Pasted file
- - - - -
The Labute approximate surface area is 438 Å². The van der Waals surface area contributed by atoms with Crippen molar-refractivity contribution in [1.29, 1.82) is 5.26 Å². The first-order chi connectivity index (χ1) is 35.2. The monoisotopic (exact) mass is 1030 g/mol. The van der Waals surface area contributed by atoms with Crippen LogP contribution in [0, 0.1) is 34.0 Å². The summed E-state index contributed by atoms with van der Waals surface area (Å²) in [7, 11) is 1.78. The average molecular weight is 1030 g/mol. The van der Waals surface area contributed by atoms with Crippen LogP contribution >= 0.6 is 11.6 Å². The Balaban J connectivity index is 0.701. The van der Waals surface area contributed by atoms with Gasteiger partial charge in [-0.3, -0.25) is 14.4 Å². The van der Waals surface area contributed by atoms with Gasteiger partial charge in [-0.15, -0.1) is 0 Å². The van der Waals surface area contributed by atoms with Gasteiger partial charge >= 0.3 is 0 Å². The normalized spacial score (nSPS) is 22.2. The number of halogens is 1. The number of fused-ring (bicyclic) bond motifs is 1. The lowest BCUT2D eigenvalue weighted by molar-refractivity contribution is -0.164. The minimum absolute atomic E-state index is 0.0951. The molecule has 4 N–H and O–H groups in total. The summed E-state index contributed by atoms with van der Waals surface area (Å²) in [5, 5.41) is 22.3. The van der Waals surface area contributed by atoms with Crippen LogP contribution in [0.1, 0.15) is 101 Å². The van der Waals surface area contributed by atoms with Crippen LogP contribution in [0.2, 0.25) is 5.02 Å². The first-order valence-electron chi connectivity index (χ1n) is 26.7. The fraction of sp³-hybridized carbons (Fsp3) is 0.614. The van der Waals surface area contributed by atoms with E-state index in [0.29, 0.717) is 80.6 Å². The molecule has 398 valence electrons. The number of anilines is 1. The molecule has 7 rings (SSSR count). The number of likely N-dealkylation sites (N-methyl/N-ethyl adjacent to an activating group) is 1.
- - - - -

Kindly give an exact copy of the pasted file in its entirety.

The Labute approximate surface area is 438 Å². The van der Waals surface area contributed by atoms with Crippen molar-refractivity contribution in [1.29, 1.82) is 5.26 Å². The first-order chi connectivity index (χ1) is 35.2. The monoisotopic (exact) mass is 1030 g/mol. The van der Waals surface area contributed by atoms with Crippen LogP contribution in [0, 0.1) is 34.0 Å². The summed E-state index contributed by atoms with van der Waals surface area (Å²) in [7, 11) is 1.78. The average molecular weight is 1030 g/mol. The van der Waals surface area contributed by atoms with Crippen LogP contribution >= 0.6 is 11.6 Å². The Balaban J connectivity index is 0.701. The van der Waals surface area contributed by atoms with Gasteiger partial charge in [-0.3, -0.25) is 14.4 Å². The van der Waals surface area contributed by atoms with Gasteiger partial charge in [-0.15, -0.1) is 0 Å². The van der Waals surface area contributed by atoms with Gasteiger partial charge >= 0.3 is 0 Å². The normalized spacial score (nSPS) is 22.2. The number of halogens is 1. The number of fused-ring (bicyclic) bond motifs is 1. The lowest BCUT2D eigenvalue weighted by molar-refractivity contribution is -0.164. The minimum absolute atomic E-state index is 0.0951. The molecule has 4 N–H and O–H groups in total. The summed E-state index contributed by atoms with van der Waals surface area (Å²) in [5, 5.41) is 22.3. The van der Waals surface area contributed by atoms with Crippen LogP contribution in [0.1, 0.15) is 101 Å². The van der Waals surface area contributed by atoms with Crippen LogP contribution in [0.2, 0.25) is 5.02 Å². The first-order valence-electron chi connectivity index (χ1n) is 26.7. The fraction of sp³-hybridized carbons (Fsp3) is 0.614. The van der Waals surface area contributed by atoms with E-state index in [0.29, 0.717) is 80.6 Å². The molecule has 398 valence electrons. The number of anilines is 1. The molecule has 7 rings (SSSR count). The number of likely N-dealkylation sites (N-methyl/N-ethyl adjacent to an activating group) is 1.